ICE nominee’s Senate hearing leaves immigrant and civil rights groups disappointed


Gonzalez in early 2017 ended his department’s participation in ICE’s 287(g) program, which allows local police to act like federal immigration agents and had resulted in widespread racial profiling, the American Immigration Council said. But Roll Call reported that during Thursday’s Senate hearing, Gonzalez said it “would not be my intent to end the policy,” calling his own decision to terminate his agreement a “local decision.” While candidate Biden said he’d end 287(g) agreements entered into by the previous administration, that pledge remains unfulfilled

Under questioning from Republican Sen. Rob Portman, The Washington Post reports that Gonzalez commented that as sheriff he “never declined a detainer.” ICE issues detainers to police to try to keep immigrants detained past their release date so it can come pick them up to then put in immigration detention. “ICE’s use of detainers to imprison people without due process and, in many cases, without any charges pending or probable cause of any violation has raised serious constitutional concerns,” the ACLU has said. Counties have been forced to shell out millions in settlements to immigrants over detainers.

“During the confirmation, Gonzalez pulled away from any open critique of ICE,” Reichlin-Melnick continued. “Little attention was paid to the major problems at ICE that have been documented in recent years,” including abuses at privately contracted immigration detention facilities. “Gonzalez did indicate that he believed the ‘health and safety of our facilities is paramount,’ but did not express any urgency at ensuring such issues are addressed.”

“Gonzalez seemed more interested in placating anti-immigrant politicians on the committee than laying out a vision for reform,” ACLU Senior Policy Counsel Naureen Shah said in a statement received by Daily Kos. “This was a huge missed opportunity to make it clear to immigrant families and communities that the Biden administration is truly committed to making a decisive break from the Trump administration’s racist and anti-immigrant policies.”

The organization this week announced that it was seeking internal documents into ICE’s deplorable practice of refusing to free gravely ill immigrants only until they’re near death. “The request comes after multiple reports that ICE has formally released people from custody on their deathbeds, allowing the agency to avoid reporting their deaths to the public, avoid investigation, and avoid medical costs for people in its custody,” the organization said.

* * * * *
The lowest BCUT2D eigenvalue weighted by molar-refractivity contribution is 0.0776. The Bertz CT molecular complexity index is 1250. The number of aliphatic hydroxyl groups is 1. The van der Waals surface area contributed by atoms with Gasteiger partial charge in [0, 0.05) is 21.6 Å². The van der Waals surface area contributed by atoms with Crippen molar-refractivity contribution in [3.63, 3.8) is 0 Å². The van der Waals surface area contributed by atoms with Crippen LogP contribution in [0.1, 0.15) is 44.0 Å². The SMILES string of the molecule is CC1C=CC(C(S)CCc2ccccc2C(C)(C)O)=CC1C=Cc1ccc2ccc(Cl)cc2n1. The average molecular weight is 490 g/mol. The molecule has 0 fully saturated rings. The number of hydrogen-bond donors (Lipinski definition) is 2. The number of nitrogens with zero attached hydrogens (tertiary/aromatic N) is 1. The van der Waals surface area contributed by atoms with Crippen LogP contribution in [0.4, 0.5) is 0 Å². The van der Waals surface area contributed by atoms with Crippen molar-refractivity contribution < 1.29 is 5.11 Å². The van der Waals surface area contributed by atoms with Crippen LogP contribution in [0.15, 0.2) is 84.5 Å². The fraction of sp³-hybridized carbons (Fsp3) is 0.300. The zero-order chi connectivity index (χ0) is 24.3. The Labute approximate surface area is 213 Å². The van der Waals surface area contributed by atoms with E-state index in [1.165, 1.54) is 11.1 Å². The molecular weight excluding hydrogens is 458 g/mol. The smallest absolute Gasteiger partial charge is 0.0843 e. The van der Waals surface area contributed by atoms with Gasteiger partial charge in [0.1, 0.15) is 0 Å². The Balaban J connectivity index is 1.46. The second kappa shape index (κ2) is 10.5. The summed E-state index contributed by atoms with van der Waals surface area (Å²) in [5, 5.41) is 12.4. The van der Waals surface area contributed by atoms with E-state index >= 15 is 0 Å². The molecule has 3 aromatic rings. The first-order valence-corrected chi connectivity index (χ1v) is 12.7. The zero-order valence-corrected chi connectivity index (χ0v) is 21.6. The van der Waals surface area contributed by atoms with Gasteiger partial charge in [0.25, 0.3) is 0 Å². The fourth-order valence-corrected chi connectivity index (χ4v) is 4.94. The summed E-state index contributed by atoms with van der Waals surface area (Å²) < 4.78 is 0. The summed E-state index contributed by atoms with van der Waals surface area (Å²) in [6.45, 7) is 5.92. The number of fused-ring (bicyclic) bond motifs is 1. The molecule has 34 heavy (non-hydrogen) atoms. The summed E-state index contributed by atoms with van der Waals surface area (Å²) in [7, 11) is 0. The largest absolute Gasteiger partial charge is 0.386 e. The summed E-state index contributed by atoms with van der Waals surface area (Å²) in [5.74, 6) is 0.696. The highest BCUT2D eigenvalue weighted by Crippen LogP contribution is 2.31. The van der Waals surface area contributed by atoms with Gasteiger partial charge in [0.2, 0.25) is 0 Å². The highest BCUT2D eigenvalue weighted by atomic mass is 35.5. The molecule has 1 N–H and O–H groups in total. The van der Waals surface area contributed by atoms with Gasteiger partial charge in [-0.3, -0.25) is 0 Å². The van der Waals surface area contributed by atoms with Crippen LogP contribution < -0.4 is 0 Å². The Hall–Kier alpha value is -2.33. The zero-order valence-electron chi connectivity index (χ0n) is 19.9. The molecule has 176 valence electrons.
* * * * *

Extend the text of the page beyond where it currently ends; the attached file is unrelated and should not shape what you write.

ICE has not had a Senate-confirmed director since the Obama administration; the agency’s current acting director, Tae Johnson, is a holdover from the previous administration. But as Reichlin-Melnick notes in his headline, the testimony from the Biden administration’s nominee “signals few changes for the agency.” In fact, Roll Call reported that pro-insurrectionist Josh Hawley told Gonzalez he was “heartened by what I’ve heard so far. I appreciate your answers, sheriff. I think they do put you in significant tension with this administration’s policies. I’m personally fine with that. I hope that you’ll go and enforce the law vigorously.”

“The Trump administration in particular laid bare the racism underlying an immigration system that relies on detention, deportation, and the criminalization of Black and Brown communities,” said NIJC Director of Policy Heidi Altman. “Ignoring those lessons will mean that the same systems of hate, injustice, and racism the Biden administration purports to oppose will continue to thrive. If he is confirmed, we hope to see Mr. Gonzalez instead take these lessons to heart and work with communities to reimagine an approach to immigration enforcement that respects human rights.”



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